The lowdown (in their own words...)
If the firm were a fictional character it would be...
Reed Smith's London office has 350 lawyers and is the firm's largest. It is highly regarded for its work in the media, transportation, energy and finance industries plus has expertise in trade, litigation and commercial matters. The firm has 27 offices in total across Europe, Asia, the US and the Middle East.
The star performers
Asset based lending; Asset finance and leasing; Bank lending: investment grade debt and syndicated loans; Banking litigation: investment and retail; Commercial contracts; Commercial litigation; Commodities: derivatives; Commodities: physicals; Corporate restructuring and insolvency; Debt capital markets; Derivatives and structured products; Emerging markets; Employment: employers; Mining and minerals; Pensions (non-contentious); Securitisation; Shipping; Trade finance.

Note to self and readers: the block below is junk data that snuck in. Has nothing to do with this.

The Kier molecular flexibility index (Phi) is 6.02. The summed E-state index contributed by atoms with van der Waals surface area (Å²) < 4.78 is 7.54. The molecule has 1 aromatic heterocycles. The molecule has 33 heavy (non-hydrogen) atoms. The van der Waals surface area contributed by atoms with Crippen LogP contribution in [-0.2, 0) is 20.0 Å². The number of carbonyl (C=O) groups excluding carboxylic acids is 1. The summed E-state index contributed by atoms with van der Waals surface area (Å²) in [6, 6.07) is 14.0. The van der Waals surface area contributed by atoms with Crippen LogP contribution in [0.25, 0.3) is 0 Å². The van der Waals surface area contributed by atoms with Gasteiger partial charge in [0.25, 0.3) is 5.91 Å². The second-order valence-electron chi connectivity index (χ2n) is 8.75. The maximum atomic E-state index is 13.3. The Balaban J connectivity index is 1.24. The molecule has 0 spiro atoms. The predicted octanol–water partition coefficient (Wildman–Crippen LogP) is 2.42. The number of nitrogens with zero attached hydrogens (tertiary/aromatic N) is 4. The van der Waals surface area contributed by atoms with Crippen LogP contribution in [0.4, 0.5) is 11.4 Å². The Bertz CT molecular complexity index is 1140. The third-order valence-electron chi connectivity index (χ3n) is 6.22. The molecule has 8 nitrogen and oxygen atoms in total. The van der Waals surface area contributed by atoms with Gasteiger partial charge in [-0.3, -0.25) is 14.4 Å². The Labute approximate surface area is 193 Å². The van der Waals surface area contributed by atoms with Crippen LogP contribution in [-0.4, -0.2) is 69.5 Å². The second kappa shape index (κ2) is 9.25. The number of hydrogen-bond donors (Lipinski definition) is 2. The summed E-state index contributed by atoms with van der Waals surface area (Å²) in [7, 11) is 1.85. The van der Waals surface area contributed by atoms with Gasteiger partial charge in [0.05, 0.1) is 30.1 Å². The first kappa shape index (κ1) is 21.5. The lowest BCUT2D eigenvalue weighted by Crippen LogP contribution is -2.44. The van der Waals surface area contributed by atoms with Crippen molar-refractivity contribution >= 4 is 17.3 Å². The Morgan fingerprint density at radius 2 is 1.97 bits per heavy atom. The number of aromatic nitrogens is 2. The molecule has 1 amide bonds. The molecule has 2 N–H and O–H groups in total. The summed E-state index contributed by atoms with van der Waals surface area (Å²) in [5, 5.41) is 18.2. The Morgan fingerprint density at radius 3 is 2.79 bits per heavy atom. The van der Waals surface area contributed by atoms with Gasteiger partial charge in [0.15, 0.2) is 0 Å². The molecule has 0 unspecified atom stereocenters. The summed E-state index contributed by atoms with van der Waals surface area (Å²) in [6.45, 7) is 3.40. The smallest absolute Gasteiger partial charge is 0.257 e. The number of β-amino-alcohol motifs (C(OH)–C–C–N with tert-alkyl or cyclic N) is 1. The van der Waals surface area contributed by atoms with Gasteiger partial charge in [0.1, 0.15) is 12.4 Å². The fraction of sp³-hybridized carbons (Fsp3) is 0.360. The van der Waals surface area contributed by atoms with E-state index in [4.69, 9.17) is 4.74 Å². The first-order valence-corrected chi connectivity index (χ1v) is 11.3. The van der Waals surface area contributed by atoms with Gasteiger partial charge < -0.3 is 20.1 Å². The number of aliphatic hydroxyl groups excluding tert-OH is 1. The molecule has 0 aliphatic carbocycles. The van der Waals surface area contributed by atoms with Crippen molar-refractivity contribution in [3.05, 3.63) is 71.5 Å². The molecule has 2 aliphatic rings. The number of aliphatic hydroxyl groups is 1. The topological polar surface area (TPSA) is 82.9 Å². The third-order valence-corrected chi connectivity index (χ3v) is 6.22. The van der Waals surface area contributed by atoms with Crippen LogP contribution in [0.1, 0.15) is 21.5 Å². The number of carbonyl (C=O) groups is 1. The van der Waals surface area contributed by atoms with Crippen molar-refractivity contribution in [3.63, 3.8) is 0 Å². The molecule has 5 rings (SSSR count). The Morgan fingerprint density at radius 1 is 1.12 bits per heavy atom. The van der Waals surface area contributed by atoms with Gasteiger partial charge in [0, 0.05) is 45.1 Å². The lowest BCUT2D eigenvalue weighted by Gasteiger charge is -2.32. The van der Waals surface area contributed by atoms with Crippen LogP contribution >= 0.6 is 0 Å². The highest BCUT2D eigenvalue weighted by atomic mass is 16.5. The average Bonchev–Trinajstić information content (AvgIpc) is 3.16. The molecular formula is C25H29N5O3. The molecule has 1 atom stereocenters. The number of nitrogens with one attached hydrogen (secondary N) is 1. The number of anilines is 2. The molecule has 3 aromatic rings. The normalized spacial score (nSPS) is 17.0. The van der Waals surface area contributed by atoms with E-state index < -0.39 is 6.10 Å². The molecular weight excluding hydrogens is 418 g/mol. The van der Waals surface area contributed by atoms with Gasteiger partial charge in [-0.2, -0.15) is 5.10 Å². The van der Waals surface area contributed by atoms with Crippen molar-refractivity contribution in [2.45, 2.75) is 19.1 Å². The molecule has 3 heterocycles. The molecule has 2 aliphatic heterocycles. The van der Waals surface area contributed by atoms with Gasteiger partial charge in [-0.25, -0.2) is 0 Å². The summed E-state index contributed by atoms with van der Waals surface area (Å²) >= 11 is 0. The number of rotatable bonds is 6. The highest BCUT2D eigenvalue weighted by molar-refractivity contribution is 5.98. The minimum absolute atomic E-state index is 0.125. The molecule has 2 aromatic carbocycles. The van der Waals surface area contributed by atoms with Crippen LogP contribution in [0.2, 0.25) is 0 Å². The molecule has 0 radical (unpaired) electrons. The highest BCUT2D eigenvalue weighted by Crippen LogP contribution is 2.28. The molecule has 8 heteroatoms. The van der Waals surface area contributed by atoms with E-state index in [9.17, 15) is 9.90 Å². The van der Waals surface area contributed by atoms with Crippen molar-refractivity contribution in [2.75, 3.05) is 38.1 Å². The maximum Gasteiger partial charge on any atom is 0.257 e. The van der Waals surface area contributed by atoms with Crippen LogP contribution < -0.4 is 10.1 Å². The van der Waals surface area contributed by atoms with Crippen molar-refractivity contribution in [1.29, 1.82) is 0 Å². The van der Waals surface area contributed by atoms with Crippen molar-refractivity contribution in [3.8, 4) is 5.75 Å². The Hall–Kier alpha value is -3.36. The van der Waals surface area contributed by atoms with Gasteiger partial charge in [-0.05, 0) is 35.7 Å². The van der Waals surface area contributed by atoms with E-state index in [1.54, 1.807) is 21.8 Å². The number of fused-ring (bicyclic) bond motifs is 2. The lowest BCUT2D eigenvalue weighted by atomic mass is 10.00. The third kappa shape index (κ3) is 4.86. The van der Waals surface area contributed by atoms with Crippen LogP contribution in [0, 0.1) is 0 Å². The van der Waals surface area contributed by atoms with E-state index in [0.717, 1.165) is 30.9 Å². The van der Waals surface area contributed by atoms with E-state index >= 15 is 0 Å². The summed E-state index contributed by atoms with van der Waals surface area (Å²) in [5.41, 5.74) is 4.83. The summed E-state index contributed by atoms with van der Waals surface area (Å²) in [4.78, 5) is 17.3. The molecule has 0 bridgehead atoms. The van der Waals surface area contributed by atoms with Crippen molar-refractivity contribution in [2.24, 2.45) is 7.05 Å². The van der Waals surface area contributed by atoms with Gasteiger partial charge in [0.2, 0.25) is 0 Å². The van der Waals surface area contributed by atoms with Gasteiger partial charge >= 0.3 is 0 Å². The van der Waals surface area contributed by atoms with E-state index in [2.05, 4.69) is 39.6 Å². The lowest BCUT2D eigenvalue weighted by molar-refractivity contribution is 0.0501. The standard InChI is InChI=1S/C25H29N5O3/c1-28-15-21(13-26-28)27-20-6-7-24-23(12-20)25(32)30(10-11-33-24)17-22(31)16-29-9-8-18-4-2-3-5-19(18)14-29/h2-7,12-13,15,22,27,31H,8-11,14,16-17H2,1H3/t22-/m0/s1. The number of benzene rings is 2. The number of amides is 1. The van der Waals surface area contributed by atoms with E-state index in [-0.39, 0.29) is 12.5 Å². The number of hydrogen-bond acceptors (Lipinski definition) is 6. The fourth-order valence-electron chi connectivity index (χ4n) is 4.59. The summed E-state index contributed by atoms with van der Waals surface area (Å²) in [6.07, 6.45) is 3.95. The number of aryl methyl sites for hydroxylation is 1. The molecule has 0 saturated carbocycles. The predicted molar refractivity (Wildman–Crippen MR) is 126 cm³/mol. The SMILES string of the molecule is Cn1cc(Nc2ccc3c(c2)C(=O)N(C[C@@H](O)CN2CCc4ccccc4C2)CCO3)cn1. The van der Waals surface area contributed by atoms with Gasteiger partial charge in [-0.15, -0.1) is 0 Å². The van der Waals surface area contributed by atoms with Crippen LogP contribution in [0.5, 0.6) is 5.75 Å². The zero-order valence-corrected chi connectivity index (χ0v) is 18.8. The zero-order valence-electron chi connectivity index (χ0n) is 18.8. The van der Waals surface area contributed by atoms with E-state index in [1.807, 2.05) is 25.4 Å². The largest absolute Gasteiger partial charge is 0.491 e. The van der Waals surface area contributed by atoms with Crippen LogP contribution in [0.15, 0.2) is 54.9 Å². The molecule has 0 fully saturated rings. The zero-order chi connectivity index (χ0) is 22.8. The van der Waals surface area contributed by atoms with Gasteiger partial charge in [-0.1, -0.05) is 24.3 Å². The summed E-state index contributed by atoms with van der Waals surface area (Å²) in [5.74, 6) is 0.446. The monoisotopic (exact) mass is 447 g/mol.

Advised a syndicate of banks, led by HSH Nordbank, on the restructuring and buy-back of the combined $120m senior and junior debt made available to US listed shipowner, Dryships Inc; advised Santander and HSBC on the £36.2m term and revolving facilities provided to Southern Communications Group; acted for the Republic of Kazakhstan in a BIT and ECT arbitration brought against it by a Turkish investor, which arose out of a dispute involving alleged oil transportation and transhipment investments in Kazakhstan; closely involved with the development of WeatherXchange, the world's first weather derivatives platform; leading advice to Nokia on various employment issues arising from the company's acquisition of Alcatel-Lucent across over 100 jurisdictions.
Alibaba; Bank of America Merrill Lynch; Channel 4; Citibank; Eagle Bulk; Gerald Metals; Hayfin Capital; WeatherXchange; Wells Fargo; US Bank.